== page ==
In principle, then, social change theories can incorporate moral choice to a greater or lesser extent. The question I now turn to is whether we can exclude moral choice altogether. In other words, can a change/i theory be complete?
The theoretical argument holds that moral speech does not indicate the existence of an autonomous moral domain, i.e., a domain of discourse with its own concerns and standards of justification. Instead, moral speech is held to exist merely to disguise from oneself or others the real basis on which one makes one's decisions: moral speech has no authenticity, because the decisions are made on quite another basis. An extreme Freudianism, for example, might hold that all moralizing is merely a papering over of subconscious urges unacceptable to the conscious mind.
This argument obviously has some validity. At some point in our lives, we have all found ourselves, through ignorance of or distaste for the real basis of our actions, justifying them by advancing arguments we didn't really believe. Ordinary observation of others tells us also that people exhibit to different degrees this tendency to rationalization. "Strong" people seem capable of reporting the real bases for their actions, so their explanations maintain the ring of truth over time; "weak" people have difficulty reporting honestly, so their explanations inevitably ring false or eventually come into question.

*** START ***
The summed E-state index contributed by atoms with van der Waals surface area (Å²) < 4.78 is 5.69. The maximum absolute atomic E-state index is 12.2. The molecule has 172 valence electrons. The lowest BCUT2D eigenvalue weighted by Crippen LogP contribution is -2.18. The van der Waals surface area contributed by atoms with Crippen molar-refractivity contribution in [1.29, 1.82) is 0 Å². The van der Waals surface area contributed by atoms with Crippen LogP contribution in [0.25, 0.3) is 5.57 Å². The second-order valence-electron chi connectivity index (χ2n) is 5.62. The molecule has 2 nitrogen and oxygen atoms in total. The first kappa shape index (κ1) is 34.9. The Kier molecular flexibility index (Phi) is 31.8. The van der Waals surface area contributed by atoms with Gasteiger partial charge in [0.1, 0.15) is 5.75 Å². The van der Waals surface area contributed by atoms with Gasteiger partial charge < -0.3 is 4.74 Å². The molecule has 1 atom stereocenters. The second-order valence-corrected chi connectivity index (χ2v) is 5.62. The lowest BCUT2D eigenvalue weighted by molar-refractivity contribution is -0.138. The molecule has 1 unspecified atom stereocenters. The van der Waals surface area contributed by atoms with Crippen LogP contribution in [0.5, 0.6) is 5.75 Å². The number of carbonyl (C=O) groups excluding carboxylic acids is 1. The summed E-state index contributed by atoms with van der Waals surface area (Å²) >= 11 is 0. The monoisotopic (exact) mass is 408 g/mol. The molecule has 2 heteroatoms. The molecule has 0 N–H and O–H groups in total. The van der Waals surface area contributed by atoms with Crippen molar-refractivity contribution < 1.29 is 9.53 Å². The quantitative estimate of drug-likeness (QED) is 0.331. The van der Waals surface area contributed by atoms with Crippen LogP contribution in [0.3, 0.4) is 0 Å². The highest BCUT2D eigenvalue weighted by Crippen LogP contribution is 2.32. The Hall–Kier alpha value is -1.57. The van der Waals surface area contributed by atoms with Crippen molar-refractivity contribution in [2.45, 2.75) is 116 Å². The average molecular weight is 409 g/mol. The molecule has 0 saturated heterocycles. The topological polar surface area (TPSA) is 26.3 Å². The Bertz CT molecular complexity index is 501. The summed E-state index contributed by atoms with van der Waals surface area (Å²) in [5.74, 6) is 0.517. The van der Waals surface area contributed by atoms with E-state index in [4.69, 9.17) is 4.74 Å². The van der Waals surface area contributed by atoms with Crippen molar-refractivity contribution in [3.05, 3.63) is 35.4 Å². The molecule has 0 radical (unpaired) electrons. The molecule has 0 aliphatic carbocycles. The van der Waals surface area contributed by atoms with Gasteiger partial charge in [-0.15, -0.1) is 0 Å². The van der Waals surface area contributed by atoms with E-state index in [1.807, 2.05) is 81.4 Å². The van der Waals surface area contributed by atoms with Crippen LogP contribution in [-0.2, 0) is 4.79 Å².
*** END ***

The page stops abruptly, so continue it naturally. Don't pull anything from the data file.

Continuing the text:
On the other hand, our very ability to recognize that we do occasionally (or even often) rationalize depends on our recognition of a domain of authentic speech. If we can distinguish rationalization, it must be from truthfulness. We recognize rationalization not as a natural state but as a psychological difficulty or disturbance from which we wish to free ourselves. Thus psychoanalysis is not simply diagnostic but also emancipatory; psychoanalysts do not shake their heads in sorrow at the irremediable falsity of humans but rather seek through psychoanalysis to assist people in recovering their real selves. In sum, the theoretical argument that moral speech indicates no authentic domain of discourse cannot be maintained. Moral speech cannot be taken uncritically, but our very capacity for criticism reveals the presence of a domain of authenticity.
There still remains the practical argument, however, that in the real world, nonmoral considerations of action outweigh any moral sense. This position grants that there is a domain of moral authenticity, but contends that our actual decisions are made, whatever our intentions, on other grounds. According to this position, the domain of moral authenticity may enable us to decry the actions we are forced to make and the pressures on us to make them, but it cannot alter the necessity of the actions.
It is apparent, though, that people are able to advocate and establish ways of relating they believe to be ethically right, even against practical difficulties. One need only cite great reformers like Mohandas Gandhi and Martin Luther King, Jr., to see that the practical considerations of clubs, dogs, jails, and popular antagonism are not the only social forces at work. People do occasionally make "impractical" choices on moral grounds. Although practical considerations may make moral choice painful or even fatal, the possibility and force of moral choice can never be dismissed.